The researchers further observed that Psa produced gluten sequences that initiated inflammation in celiac patients. Lactobacillus was used to detoxify the gluten.

      "So the type of bacteria that we have in our gut contributes to the digestion of gluten, and the way this digestion is performed could increase or decrease the chances of developing celiac disease in a person with genetic risk,” senior study author Dr. Elena Verdu explain(s)" Again I hope this is helpful. 2 Timothy 2: 7 “Consider what I say; and the Lord give thee understanding in all things” this included. Posterboy by the Grace of God,
    • Fun fact, google your doctors name, 2-4 review sites will have them and their info. You can submit a public review of your doctor.......inform people of this story on the review sites and this doctors "incompetence" in relation to your disease.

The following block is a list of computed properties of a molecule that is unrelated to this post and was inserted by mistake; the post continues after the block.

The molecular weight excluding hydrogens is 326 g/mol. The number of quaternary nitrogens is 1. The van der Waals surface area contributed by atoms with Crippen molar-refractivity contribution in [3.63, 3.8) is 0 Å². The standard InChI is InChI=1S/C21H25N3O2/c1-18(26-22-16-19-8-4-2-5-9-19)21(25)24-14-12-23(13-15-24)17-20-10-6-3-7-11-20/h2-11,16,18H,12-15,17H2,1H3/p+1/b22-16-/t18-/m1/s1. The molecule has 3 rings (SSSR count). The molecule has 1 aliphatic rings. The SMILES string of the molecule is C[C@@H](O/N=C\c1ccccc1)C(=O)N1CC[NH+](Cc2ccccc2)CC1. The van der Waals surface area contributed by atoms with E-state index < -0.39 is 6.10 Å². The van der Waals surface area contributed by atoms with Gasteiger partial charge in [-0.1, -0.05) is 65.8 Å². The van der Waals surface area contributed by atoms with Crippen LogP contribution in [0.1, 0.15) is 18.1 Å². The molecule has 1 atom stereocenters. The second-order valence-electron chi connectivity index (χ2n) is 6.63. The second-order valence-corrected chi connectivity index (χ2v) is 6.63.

• After I posted this, he called me because I replied to the note questioning if I was reading the test results correctly because they didn't look negative to me. He told me that A. diarrhea is not really a symptom of celiac (huh, wonder why all the poop jokes about it then...) B. if I had both genes plus a positive antibody test, that would mean that there was about a 95% chance that I do have celiac right now, not a potential to develop it and C. if I stay on a gluten free diet (which I don't have to because he says I don't have celiac) then he won't retest the antibodies because of course they will go down and there is no need to test. I'm pretty much speechless. It is abundantly clear why he was the first available when others had a wait.